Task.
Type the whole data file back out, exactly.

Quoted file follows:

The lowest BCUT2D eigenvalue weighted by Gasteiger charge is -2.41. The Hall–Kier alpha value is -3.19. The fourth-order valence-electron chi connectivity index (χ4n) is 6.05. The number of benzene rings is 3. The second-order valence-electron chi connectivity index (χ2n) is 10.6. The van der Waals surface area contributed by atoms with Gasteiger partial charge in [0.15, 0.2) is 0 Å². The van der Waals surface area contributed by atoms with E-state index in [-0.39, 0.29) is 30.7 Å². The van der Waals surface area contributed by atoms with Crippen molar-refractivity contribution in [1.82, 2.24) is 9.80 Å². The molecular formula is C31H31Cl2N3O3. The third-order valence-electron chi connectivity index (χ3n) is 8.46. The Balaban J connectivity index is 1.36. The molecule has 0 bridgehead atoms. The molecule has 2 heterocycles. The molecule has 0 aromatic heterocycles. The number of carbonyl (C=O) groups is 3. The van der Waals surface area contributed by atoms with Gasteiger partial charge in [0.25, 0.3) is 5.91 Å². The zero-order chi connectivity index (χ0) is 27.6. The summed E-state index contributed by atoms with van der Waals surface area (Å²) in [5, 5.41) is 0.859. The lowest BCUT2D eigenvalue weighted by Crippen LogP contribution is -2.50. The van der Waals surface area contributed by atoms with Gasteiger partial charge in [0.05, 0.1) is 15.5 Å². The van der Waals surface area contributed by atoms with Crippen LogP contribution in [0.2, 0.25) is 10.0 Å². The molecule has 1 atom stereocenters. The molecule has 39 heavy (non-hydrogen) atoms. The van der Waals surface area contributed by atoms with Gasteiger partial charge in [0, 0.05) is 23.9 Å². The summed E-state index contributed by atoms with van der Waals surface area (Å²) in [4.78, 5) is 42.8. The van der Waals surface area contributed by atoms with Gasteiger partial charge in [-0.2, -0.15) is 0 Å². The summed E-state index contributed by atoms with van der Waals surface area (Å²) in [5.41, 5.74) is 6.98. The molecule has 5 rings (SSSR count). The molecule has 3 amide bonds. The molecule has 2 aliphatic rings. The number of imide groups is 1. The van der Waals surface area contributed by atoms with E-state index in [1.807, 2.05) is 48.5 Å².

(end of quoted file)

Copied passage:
The lowest BCUT2D eigenvalue weighted by Gasteiger charge is -2.41. The Hall–Kier alpha value is -3.19. The fourth-order valence-electron chi connectivity index (χ4n) is 6.05. The number of benzene rings is 3. The second-order valence-electron chi connectivity index (χ2n) is 10.6. The van der Waals surface area contributed by atoms with Gasteiger partial charge in [0.15, 0.2) is 0 Å². The van der Waals surface area contributed by atoms with E-state index in [-0.39, 0.29) is 30.7 Å². The van der Waals surface area contributed by atoms with Crippen molar-refractivity contribution in [1.82, 2.24) is 9.80 Å². The molecular formula is C31H31Cl2N3O3. The third-order valence-electron chi connectivity index (χ3n) is 8.46. The Balaban J connectivity index is 1.36. The molecule has 0 bridgehead atoms. The molecule has 2 heterocycles. The molecule has 0 aromatic heterocycles. The number of carbonyl (C=O) groups is 3. The van der Waals surface area contributed by atoms with Gasteiger partial charge in [0.25, 0.3) is 5.91 Å². The zero-order chi connectivity index (χ0) is 27.6. The summed E-state index contributed by atoms with van der Waals surface area (Å²) in [5, 5.41) is 0.859. The lowest BCUT2D eigenvalue weighted by Crippen LogP contribution is -2.50. The van der Waals surface area contributed by atoms with Gasteiger partial charge in [0.05, 0.1) is 15.5 Å². The van der Waals surface area contributed by atoms with Crippen LogP contribution in [0.2, 0.25) is 10.0 Å². The molecule has 1 atom stereocenters. The molecule has 39 heavy (non-hydrogen) atoms. The van der Waals surface area contributed by atoms with Gasteiger partial charge in [0, 0.05) is 23.9 Å². The summed E-state index contributed by atoms with van der Waals surface area (Å²) in [4.78, 5) is 42.8. The van der Waals surface area contributed by atoms with Gasteiger partial charge in [-0.2, -0.15) is 0 Å². The summed E-state index contributed by atoms with van der Waals surface area (Å²) in [5.41, 5.74) is 6.98. The molecule has 5 rings (SSSR count). The molecule has 3 amide bonds. The molecule has 2 aliphatic rings. The number of imide groups is 1. The van der Waals surface area contributed by atoms with E-state index in [1.807, 2.05) is 48.5 Å².